About 100 refugees from the refugee camp in Choucha, which lies on the border between Tunisia and Libya, reached Tunis on Monday 28th January in order to stage a protest that will continue for several days. They had no choice but to live in the desert for two years while the UNHCR negligently worked on their cases, and eventually rejected them as refugees. Since October 2012 they have been denied access to food and medical care. Now the protesters have taken the necessary steps to challenge their isolation and the consequent lack of prospects.
Idle individuals become activists
The camp in Choucha was established during the Libyan civil war during winter 2011. It offered refugees the opportunity to access an asylum procedure and to travel on to participating states in the framework of the resettlement programme. Over the past two years, daily life in the refugee camp hasn’t had much to offer apart from unbearable periods of waiting while putting up with the heat and sandstorms. This particularly affected refugees who were not recognised as such by the UNHCR.
The camp has to be seen as a part of the externalisation politics of the European Union – it prevented hundreds of people from challenging the EU’s border regime by trying to enter its territory, by embarking on a boat. At the same time, granting access to a limited number of refugees allowed the media to paint a different picture, diverting public attention away from a militarised campaign against migrants. Germany (pop. 82 million) demonstrated its extraordinary generosity by accepting 205 refugees, whereas Tunisia (pop. 10 Mio.) welcomed half a million people during the Libya-crisis. However, only people who hold a refugee certificate are granted access to the resettlement programme. Many of those who the UNHCR did not recognise as refugees have already traveled back to their countries of origin. 230 of them are still in Choucha. They accuse the UNHCR of severe mistakes and negligence in processing their demands for asylum. These errors range from biased and incompetent interpreters, misspelled names of places and families to the cooperation with the government bodies that refugees fled from in the first place.
The ensuing exclusion and lack of perspectives of this group of about 230 people led to various protests last year and to the most recent demand for an independent review of the rejected cases. In order to make their voices heard, 100 of them traveled to Tunis.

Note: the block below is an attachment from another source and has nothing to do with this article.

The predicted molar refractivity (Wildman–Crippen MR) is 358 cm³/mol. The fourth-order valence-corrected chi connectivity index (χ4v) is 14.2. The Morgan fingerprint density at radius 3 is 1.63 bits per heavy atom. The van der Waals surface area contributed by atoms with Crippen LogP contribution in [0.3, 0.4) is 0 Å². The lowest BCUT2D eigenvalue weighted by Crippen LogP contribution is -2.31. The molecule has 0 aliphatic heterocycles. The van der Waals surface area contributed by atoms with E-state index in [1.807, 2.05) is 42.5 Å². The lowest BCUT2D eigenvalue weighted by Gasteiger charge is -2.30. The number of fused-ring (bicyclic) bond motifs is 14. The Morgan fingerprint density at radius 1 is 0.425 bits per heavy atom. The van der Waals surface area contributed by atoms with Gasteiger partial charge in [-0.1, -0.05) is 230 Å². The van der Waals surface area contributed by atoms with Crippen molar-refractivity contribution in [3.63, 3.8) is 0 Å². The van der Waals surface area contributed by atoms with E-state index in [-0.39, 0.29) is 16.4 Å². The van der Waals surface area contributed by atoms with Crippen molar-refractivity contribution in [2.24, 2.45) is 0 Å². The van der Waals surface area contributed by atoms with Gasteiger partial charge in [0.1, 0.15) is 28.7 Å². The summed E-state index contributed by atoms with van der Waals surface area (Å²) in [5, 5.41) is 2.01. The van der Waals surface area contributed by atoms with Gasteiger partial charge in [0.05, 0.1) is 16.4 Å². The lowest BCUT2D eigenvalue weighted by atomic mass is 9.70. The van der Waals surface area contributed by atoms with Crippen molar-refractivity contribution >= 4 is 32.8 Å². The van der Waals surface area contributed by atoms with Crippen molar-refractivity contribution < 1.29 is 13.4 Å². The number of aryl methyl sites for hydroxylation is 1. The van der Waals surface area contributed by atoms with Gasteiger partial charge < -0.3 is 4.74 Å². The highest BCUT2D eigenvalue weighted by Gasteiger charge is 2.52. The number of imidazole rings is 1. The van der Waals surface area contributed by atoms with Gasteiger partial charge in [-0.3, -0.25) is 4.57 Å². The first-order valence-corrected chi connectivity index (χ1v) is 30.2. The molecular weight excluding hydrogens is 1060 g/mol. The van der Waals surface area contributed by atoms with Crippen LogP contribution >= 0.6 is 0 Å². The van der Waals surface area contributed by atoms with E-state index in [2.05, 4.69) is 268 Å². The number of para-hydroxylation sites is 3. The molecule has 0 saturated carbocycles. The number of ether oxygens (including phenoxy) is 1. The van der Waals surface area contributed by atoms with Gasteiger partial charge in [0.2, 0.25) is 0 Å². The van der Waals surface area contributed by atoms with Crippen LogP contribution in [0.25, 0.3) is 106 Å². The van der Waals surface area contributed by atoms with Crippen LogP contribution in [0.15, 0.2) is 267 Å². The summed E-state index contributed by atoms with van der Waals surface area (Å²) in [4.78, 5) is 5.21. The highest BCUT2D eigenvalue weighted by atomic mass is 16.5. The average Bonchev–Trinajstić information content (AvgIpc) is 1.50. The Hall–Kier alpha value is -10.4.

No one is illegal – not even in Tunisia
The journey to Tunis represents an act of resistance in itself. Because they have been rejected by the UNHCR, the group of 230 refugees are now considered “illegal migrants” by the governent and are not allowed to move freely. That is why they may be arrested, detained and deported at any time if the Tunisian state decides to. Until now the illegalised protesters have only been detained for short periods of time and sent back to Choucha after having been told that the UNHCR is reponsible for them. In this passing on of responsibilities the UNHCR’s most recent course of action is remarkable. Since October 2012 rejected asylum seekers are being denied access to food and medical care. This scandalous and merciless strategy of a reputable humanitarian organisation evidently aims at forcing people to leave.
The refugees keep emphasising that because of persecution and/or war, they cannot return to their home countries – which the UNHCR would have been able to ascertain if it had adequately reviewed their cases. They decisively reject the UNHCR’s cynical suggestion to just go back to Libya1.
This is why two central demands of the current protest are for the UNHCR to resume the supply of food and medicine to the refugee camp, and to allow access to the resettlement programme for everybody who remained in Chocha. The latter demand is also directed at the European Union and all NATO states that caused the current situation by intervening in the civil war in Libya.
To reinforce these demands to the UNHCR and the EU, and to make them accesible to the Tunisian and the international public, the Chocha refugees will stage a protest for several days in Tunis. In order to achieve this, they need support! Please:
* Spread information about the protest via mailing lists, Facebook and by word of mouth!
* Sign the open letter adressed to Ursula Aboubacar, the head of the Tunisian UNHCR, containing the demands of the protesters!
* Donate money for food, transport and means of telecommunication for the protesters. Transfers can be made to this bank account:
Sparkasse der Stadt Berlin
Account number: 61 00 24 264
Bank code: 100 500 00
* Organise solidarity actions – in front of UNHCR offices all over the world!
Further information you will find at:
Contact Germany: 00491734108642 (deutsch, englisch, francais)
Contact to the Protesters: 004915210453991 (deutsch, english, francais, arab)
1. Libya still does not offer security – black people in particular are constantly threatened by arbitrary arrests and racist violence. Many refugees in Choucha were told about such experiences by people who did return to Libya.